Saturday, September 06, 2014

The Age Index

Disclaimer: Today I'd like to explain an idea I had. It involves math and used cars. If that combination doesn't intrigue you, then feel free to pass on this one. On the other hand, if you'd like to hear what I think is an easier way to evaluate used cars, then read on.

On to business.

First, a confession. I spend way too much time looking at I'm kind of like a space-aged version of Joe Dirt in that respect. (Fortunately minus the mullet.) I'm not aimless in my search, though. Sometime next year I'd like to buy a newer truck. When shopping for a new car it can be difficult to compare vehicles when you have so many factors that play into the price. Is it better to have an older car with lower miles or a newer car with higher miles? If you ask five different people that question you are likely to get six or seven different answers. So I wanted to find a way to "normalize" the age and mileage factors to make it easier to understand equivalency.

When you're looking for cars the main info that's displayed is the price, the mileage, and the year. Using the year and the mileage, you can calculate this Age Index and it gives you a score that you can use for comparison. This is kind of on the same level saying to yourself, "Here's a 2010 with 56,000 miles. That's 14,000 a year." The Age Index gives you a tighter score. So here it is:

Where the age is in years (single or double digits), and only the thousands are used for the mileage. For example, my Landcruiser is a 1994 with 220K miles:

So in that case the Age Index is 90.9. You will find out that that's pretty good. My CR-V only scored only 58.8 which in my opinion is just under what I would take to be the minimum (more on that later). So even though my CR-V is nicer and newer than the Landcruiser, it's got a much worse Age Index. Notice that this only works for used cars. If you apply it to a new car, the whole thing goes to zero because the age is zero.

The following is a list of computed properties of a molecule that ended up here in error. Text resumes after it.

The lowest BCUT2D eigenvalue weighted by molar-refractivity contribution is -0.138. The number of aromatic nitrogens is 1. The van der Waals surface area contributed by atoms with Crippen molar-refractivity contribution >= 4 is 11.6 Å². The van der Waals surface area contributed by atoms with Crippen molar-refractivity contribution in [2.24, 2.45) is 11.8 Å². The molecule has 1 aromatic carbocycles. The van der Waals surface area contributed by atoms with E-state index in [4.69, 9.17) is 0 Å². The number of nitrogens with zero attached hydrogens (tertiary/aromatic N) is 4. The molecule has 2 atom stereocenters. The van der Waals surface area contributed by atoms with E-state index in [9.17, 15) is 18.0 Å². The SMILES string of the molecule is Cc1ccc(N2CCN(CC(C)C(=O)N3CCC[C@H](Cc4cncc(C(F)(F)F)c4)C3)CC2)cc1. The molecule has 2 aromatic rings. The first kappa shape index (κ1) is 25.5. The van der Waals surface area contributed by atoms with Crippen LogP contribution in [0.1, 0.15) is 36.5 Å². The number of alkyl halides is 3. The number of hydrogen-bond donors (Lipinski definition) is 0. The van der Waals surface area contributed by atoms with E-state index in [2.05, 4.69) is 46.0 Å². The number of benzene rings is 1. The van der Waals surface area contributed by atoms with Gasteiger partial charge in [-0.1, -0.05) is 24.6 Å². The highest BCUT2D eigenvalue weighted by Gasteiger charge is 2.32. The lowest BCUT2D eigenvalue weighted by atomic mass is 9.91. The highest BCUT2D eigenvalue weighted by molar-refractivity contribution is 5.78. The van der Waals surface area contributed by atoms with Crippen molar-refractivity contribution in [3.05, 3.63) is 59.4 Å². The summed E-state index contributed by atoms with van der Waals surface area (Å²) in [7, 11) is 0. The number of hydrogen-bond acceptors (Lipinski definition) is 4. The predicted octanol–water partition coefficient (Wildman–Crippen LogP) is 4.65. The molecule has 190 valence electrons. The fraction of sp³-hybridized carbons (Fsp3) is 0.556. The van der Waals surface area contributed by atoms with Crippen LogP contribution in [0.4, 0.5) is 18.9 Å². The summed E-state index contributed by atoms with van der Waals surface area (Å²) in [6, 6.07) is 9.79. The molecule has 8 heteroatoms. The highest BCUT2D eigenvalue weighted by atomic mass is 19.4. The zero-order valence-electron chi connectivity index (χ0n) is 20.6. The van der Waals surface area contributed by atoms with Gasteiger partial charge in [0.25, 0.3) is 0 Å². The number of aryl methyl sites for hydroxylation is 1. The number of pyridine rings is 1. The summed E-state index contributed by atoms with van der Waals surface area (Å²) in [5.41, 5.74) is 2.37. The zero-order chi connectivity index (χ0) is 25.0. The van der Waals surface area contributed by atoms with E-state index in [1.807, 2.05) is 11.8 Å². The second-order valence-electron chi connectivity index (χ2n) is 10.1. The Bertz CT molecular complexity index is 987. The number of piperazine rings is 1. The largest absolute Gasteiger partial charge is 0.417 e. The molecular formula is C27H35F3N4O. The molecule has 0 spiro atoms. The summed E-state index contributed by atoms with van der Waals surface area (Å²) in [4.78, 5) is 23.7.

So what's a good Age Index? Well, this idea is still in it's infancy and I've only compared about 50 vehicles, but I fee like a good Age Index minimum is 60. What about maximum? Well, in my limited search I came up with only one or two that were above 150. For a five year old car to have an Age Index above 150, it would have to have less than 33,000 miles. Very low and very rare. Realistically you should be able to find them under 100. So, seeking an Age Index between 60 and 100 will put you in a good situation.

Interesting patterns

So as I've been looking at this, I've looked a lots of different sets of trucks. I made up tables of Toytota Tundras, Ford F150s and Dodge Ram trucks. I also compared these numbers for the Puget Sound area and Salt Lake Valley. I did this because I wondered if trucks were cheaper in one place or the other. For now I'll only talk about the Toyota Tundra comparison. Here are the two most interesting patterns I've noticed.

1. Trucks are slightly cheaper in the Salt Lake Valley. They're not enough cheaper to justify a trip out there, especially considering...
2. The Age Indexes are MUCH lower down there. Puget Sound numbers were pretty consistently above 60 with a few below. But, in Salt Lake, only a couple were even above 50. (Salt Lake is also a much harsher environment for vehicles considering road salting and much greater temperature variations.)

So there you go. The Age Index. Like I said, this idea is in its infancy. Next time you are looking for a car, maybe you could use this and maybe it will even help. Please leave some feedback in the comments.
Thanks for reading!